of a recent journal article. Color associations and how they differ (or not) with culture fascinates me.
In a typical kitchen or bathroom you often find the hot and cold water taps labelled red and blue.
It’s common practice in industrial and interior design in many parts of the world to present information about temperature by means of colour cues. People often talk about painting a room in warm hues such as yellows and oranges.
This association of a colour with a temperature is known as “crossmodal correspondence” and has been known about for many years.
But why do we make these associations? Are they learned just because that’s the way hot and cold have always been labelled, or is there some deeper association?
Not surprised about the success of this experiment at all. Probably wouldn’t work here in the U.S. because of the daft litigiousness of our society, but it’s nice to dream.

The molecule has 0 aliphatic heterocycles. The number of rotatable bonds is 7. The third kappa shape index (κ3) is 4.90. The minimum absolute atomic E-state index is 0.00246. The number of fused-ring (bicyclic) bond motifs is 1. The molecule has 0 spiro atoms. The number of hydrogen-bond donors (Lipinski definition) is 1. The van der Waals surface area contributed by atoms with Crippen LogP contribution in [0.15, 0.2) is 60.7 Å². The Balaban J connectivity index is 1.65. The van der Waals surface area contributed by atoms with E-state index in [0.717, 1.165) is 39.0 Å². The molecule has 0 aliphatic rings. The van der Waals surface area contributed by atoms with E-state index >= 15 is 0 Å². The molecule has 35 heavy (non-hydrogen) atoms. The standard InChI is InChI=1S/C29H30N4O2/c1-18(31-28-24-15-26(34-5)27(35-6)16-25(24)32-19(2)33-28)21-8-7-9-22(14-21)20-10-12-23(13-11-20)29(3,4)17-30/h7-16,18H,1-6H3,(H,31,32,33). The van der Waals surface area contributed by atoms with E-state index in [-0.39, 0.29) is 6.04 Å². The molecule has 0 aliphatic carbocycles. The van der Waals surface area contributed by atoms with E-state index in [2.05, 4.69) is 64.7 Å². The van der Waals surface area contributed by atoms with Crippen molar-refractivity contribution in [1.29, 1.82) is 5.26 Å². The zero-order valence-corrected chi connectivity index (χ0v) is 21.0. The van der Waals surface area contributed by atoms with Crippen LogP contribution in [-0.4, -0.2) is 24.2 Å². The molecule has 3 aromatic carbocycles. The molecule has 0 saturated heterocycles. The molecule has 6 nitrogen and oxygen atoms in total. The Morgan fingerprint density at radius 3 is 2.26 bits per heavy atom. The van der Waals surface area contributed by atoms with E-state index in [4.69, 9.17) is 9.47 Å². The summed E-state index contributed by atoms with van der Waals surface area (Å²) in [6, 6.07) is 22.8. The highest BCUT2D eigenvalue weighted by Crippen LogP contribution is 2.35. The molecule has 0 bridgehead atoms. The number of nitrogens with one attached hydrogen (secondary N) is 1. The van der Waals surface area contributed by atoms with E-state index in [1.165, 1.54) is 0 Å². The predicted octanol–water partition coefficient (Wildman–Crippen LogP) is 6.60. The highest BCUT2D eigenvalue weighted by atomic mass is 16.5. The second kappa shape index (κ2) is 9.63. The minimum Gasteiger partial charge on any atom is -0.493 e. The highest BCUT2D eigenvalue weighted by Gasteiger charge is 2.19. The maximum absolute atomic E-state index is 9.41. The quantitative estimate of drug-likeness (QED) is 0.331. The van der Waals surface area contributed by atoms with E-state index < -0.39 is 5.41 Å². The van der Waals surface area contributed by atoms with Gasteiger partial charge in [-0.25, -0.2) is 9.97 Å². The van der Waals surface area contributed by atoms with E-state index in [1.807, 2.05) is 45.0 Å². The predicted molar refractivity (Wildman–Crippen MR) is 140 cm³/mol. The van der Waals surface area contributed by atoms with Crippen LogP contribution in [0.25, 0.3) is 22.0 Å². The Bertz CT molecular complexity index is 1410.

Read the whole thing.
What a great idea:
But now, a new Silicon Valley startup wants to change all that by harnessing a feature that most channels already output—closed captioning. Boxfish captures all closed-captioning information, indexes it, then makes that data searchable in a Twitter-style interface. All in real-time.
Full article over at ArsTechnica.
I don’t even know how to comment on this level of awesomeness:
I had to learn about shin splints the hard way in track. . . What I was told to do to avoid them was to start drawing the alphabet in the air with my toes each day. It’s a good way to ensure you do enough of the exercise to actually get some benefit. Apparently it’s a matter of the front calf muscles and their tendons being too weak and you have to gradually move up to more use of them to avoid the small tears and inflammation that cause shin splints.
Gizmodo has a bit more of a formal approach to that exercise that might be helpful.